It’s been eight years since out writer-director Lisa Cholodenko stepped behind the camera to helm the steamy Laurel Canyon. In that time, Cholodenko also provided us with lesbian staple High Art, started a family with her partner, musician Wendy Melvoin, and has been hard at work penning what could easily be considered the biggest film of the year for the LGBT community: Focus Features’ The Kids Are All Right.
Cholodenko began writing the story for Kids — about a long-term lesbian couple (Julianne Moore and Annette Bening) with two teenagers (Mia Wasikowska and Josh Hutcherson) whose sperm donor (Mark Ruffalo) becomes part of their life — in 2004, paused to have a baby and drew from her parenting experiences as the script evolved.
AfterEllen.com caught up with Cholodenko to discuss the film, how the social landscape has changed and why Kids will make Hollywood take notice of the many ways lesbian stories can be told.
AfterEllen.com: When you first set out to write Kids in 2004, how much were you writing about any fears you had as you prepared for motherhood?
LC: The genesis of the film, the first ideas for it, started from my own experience but it splintered off from there. I always felt that if we [Melvoin and Cholodenko] were going to go with an anonymous sperm donor — because we weren’t sure we were going to do that — that we would always encourage total openness about it as early as possible.
The moms in the film are sort of coming from a different place. We hope the audience will see their anxieties about meeting their donor aren’t really because they’re not in favor of that idea; they’re just becoming more clingy and possessive as their daughter is about to leave for college.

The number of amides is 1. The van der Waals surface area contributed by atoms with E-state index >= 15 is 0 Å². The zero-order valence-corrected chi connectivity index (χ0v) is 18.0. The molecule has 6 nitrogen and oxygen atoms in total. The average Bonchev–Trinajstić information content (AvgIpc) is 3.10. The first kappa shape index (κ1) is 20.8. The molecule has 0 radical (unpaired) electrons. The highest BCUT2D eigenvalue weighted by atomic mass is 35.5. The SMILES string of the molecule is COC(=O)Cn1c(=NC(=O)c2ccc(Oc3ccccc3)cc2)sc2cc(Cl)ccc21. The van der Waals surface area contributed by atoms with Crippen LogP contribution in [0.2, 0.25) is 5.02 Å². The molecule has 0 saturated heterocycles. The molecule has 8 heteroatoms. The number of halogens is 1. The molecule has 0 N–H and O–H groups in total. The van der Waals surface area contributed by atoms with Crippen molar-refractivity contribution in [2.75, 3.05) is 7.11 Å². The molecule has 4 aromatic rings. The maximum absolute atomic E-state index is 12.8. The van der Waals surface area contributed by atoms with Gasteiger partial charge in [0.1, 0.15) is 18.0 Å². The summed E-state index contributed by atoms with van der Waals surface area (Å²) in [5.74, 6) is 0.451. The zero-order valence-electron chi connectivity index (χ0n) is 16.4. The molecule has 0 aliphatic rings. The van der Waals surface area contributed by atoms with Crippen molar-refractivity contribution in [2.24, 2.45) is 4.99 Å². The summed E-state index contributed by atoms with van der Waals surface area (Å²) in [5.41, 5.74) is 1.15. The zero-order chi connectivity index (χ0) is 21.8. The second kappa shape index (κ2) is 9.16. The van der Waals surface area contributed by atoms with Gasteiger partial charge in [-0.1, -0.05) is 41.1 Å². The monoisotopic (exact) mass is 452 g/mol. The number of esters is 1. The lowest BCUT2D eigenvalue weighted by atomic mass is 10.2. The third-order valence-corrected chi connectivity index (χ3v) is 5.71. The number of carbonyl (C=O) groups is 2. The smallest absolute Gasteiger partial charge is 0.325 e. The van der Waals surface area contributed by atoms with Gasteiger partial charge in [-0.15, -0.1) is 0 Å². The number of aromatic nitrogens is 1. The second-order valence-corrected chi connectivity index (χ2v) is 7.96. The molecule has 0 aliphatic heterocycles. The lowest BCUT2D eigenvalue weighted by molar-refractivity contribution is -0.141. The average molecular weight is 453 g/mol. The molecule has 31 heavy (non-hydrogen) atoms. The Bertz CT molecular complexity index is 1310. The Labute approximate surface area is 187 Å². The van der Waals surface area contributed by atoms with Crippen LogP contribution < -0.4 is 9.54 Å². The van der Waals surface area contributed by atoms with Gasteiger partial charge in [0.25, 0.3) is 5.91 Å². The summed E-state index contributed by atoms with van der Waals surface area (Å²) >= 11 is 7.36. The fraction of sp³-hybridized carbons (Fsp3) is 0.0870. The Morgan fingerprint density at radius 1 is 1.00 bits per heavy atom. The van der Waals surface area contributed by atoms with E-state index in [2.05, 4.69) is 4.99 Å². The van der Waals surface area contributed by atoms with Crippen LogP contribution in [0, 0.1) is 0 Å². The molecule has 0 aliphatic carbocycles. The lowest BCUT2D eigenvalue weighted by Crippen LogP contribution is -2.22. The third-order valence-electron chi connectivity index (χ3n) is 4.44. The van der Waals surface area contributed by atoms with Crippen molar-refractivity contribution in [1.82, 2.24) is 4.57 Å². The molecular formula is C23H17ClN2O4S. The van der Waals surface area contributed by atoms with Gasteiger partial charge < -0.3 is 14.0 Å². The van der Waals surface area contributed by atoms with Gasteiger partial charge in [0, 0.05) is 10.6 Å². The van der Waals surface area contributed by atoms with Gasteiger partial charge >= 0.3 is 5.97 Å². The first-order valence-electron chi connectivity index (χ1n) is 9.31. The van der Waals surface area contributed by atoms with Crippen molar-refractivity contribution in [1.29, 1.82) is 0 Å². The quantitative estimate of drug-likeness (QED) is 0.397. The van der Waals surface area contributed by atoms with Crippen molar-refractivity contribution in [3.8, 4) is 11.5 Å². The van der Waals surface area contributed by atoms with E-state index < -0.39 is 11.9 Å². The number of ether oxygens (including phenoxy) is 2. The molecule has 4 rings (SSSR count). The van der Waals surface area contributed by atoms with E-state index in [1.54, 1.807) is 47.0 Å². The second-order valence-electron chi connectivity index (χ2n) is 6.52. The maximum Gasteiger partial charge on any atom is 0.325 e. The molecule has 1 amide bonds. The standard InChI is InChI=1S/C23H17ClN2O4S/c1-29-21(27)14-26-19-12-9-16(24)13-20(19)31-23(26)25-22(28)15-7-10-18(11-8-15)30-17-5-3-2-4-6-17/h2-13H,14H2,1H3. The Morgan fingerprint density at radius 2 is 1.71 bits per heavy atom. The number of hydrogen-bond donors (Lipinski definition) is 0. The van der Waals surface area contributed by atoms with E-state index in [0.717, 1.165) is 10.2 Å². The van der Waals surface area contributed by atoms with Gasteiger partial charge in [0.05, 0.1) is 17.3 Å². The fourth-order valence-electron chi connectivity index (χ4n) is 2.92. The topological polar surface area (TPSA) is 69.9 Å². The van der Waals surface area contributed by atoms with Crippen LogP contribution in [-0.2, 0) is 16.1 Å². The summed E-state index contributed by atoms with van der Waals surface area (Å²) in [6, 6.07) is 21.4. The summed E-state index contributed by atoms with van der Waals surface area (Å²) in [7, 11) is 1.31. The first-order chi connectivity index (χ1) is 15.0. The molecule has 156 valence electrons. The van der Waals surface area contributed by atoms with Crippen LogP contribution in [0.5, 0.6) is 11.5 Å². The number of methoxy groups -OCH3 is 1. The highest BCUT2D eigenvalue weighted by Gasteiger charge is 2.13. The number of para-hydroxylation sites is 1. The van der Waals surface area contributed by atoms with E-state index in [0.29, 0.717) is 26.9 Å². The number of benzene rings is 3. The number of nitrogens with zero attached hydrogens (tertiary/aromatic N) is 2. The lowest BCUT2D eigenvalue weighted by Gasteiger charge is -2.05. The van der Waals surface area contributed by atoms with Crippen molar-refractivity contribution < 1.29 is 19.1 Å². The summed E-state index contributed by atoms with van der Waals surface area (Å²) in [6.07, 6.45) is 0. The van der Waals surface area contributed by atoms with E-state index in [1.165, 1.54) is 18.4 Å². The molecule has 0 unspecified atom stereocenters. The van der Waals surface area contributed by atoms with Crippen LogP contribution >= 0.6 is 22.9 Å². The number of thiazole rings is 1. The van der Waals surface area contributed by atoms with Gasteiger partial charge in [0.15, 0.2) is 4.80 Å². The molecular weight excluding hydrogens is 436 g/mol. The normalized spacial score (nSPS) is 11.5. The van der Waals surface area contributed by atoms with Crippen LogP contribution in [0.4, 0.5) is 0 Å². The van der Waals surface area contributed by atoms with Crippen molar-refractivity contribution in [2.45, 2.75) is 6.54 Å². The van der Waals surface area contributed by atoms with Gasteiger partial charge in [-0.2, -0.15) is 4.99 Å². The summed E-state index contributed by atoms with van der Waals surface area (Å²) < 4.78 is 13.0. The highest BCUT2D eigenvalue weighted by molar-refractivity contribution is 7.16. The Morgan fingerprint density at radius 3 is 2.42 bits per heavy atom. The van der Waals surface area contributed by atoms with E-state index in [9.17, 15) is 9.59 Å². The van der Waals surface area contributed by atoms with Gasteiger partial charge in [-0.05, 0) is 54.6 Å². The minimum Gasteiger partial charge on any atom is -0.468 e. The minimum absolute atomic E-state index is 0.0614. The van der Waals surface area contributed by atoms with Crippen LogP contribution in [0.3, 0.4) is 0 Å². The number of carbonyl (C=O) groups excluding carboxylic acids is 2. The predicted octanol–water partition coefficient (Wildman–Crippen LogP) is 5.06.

AE: Was it always your intention as you were writing to make Kids a family film first and a gay film second?
LC: Yeah, it kind of was. I didn’t really want to make a film that was political — I really didn’t have a lot to say about the subject in political terms; I felt like what would be more interesting to me as a writer and a filmgoer was to see this configuration of a family going through this but to be focusing much more on the emotional dilemmas and dynamics than the issues of sexuality, per se.
AE: Julianne Moore mentioned that she based her character’s mannerisms and speech on you.
LC: I know, I learned that later! She definitely didn’t tell me that when we were filming. [Laughs]
AE: Can you see yourself in her performance?
LC: Yeah. At a certain point when I was watching her do the role, I thought, “Well, she’s locked into something — I don’t know what it is. It seems like some kind of California surfer lesbian and I’m not sure where she’s getting it but let’s roll with it.” Later, she said, “That was my interpretation of you and your mannerisms.” I didn’t put it together at all.